Like ocean surfers, manufacturers must constantly look over their shoulders and gauge the right time to try and catch new technology waves—not too soon and not too late. Sometimes multiple waves arrive at the same time, requiring extra vigilance.
3D printing coupled with hybrid machining, and using CT scans for in-depth metrology are two important trend “waves” you can read much about in this magazine. I also think that flexible hybrid electronics should be included on the watch list, and I’ll explain why. Together, the three could change how we fly and drive in the future.
3D printing, or additive manufacturing, with metals gives engineers unprecedented design freedom to create strong, lightweight structures. It is, I think, a future rather than present wave. Although the concept has been around for decades, there are issues with speed, part size, and surface quality. Even though GE bought major suppliers and began using AM for critical components of its next-generation LEAP engine, the parts are small. So is the present output.
I predict we haven’t seen what is to come yet in additive manufacturing. It is still in its infancy. The benefits are too obvious for companies not to invest brilliant minds and capital to make faster 3D printers that produce larger parts. But it is not the whole picture.
Every advance brings new problems, and so it is with 3D printing. Printing parts means creating internal channels and spaces, critical elements of futuristic designs. How can engineers measure these critical internal features to ensure they meet tolerances? Enter CT (computed tomography) scanning for metrology, which I have been tracking for years now.
These scans go well beyond simple NDT (non-destructive testing) to allow quality personnel to precisely measure against GD&T (geometric dimensioning & tolerancing) standards inside parts. Today, this includes even metals like titanium and aluminum. Turbine blades with internal cooling channels, or some of the parts GE is 3D printing for LEAP, are ideal candidates for CT scanning metrology. The CT scanning suppliers themselves are looking at 3D printing as a key element of their growth strategy. The marriage of 3D printing with a reliable means of measuring inside complex structures is something any manufacturer should be looking at, first in aerospace, then in other fields.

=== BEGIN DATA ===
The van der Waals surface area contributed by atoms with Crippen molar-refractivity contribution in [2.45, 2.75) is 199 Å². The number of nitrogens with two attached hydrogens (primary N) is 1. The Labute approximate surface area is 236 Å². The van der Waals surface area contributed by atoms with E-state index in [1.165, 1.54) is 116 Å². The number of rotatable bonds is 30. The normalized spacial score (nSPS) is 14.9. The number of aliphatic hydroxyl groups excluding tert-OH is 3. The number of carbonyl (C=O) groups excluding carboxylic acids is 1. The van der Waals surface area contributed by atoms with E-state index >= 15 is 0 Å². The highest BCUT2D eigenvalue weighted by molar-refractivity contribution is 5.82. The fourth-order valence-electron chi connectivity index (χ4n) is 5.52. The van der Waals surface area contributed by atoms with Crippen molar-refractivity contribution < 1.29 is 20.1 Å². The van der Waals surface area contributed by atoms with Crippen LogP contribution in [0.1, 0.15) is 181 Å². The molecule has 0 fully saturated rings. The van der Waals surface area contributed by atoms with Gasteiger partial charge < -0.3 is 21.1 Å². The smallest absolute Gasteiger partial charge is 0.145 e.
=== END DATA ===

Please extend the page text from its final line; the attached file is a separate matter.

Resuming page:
The drawbacks to CT scanning are similar to those of 3D printing—part size, materials limited to lighter elements in the periodic table, and the high cost of the machines themselves. But again, the benefits of internal metrology on intricately created parts is too great. Look for future machines to tackle larger, denser parts more inexpensively.
As in all things, every advance brings new opportunities for collaboration, and so it is when 3D printing and CT metrology are coupled with flexible hybrid electronics. I had the opportunity to get a briefing on this technology, which is, admittedly, outside the normal scope of most ME readers.
The folks at a new Michigan-based research non-profit, IQM, enlightened me on how conductive ink allows designers to replace many bulky circuit boards with circuits that are literally printed with ink. Admittedly, this “wave” is perhaps a bit further off than the other two. It might even be a bit far-fetched. But if it advances into 3D printing, the impact of flexible hybrid electronics on the traditional way of making parts could be huge. There are research projects funded by a consortium named NextFlex that are investigating how to build such circuits using 3D printing techniques.
Think about it. Cutting tool makers are starting to embed sensors in spindles, toolholders, and tools. Small, integrated sensors connected with printed circuits embedded in the architecture of parts and machines hold promise in creating truly “smart” machines. It is time for us to at least look over our shoulders and see if, or when, to catch these waves.